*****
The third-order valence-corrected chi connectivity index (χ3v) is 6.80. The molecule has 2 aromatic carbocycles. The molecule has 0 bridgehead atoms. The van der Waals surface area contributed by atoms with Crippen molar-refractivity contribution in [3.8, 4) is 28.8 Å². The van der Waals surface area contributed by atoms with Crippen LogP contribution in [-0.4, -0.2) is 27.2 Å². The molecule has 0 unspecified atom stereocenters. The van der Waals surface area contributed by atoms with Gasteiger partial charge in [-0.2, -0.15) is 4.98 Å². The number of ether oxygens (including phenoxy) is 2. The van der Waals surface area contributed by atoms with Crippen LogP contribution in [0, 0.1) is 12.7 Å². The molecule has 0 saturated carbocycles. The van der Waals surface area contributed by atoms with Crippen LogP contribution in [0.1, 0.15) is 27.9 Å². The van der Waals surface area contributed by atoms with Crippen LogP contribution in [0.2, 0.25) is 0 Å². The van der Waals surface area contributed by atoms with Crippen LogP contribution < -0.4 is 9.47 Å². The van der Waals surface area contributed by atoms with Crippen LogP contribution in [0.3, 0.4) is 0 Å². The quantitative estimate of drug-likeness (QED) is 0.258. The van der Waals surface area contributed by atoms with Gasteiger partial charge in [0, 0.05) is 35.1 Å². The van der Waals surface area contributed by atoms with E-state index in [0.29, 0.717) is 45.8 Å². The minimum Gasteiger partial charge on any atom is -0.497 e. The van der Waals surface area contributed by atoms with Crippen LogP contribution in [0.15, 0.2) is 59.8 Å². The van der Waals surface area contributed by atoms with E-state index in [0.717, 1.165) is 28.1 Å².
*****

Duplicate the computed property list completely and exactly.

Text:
The third-order valence-corrected chi connectivity index (χ3v) is 6.80. The molecule has 2 aromatic carbocycles. The molecule has 0 bridgehead atoms. The van der Waals surface area contributed by atoms with Crippen molar-refractivity contribution in [3.8, 4) is 28.8 Å². The van der Waals surface area contributed by atoms with Crippen LogP contribution in [-0.4, -0.2) is 27.2 Å². The molecule has 0 unspecified atom stereocenters. The van der Waals surface area contributed by atoms with Gasteiger partial charge in [-0.2, -0.15) is 4.98 Å². The number of ether oxygens (including phenoxy) is 2. The van der Waals surface area contributed by atoms with Crippen LogP contribution in [0, 0.1) is 12.7 Å². The molecule has 0 saturated carbocycles. The van der Waals surface area contributed by atoms with Crippen LogP contribution in [0.1, 0.15) is 27.9 Å². The van der Waals surface area contributed by atoms with Crippen LogP contribution in [0.2, 0.25) is 0 Å². The van der Waals surface area contributed by atoms with Crippen LogP contribution < -0.4 is 9.47 Å². The van der Waals surface area contributed by atoms with Crippen LogP contribution in [0.3, 0.4) is 0 Å². The quantitative estimate of drug-likeness (QED) is 0.258. The van der Waals surface area contributed by atoms with Gasteiger partial charge in [0, 0.05) is 35.1 Å². The van der Waals surface area contributed by atoms with E-state index in [0.29, 0.717) is 45.8 Å². The minimum Gasteiger partial charge on any atom is -0.497 e. The van der Waals surface area contributed by atoms with Crippen LogP contribution in [0.15, 0.2) is 59.8 Å². The van der Waals surface area contributed by atoms with E-state index in [0.717, 1.165) is 28.1 Å².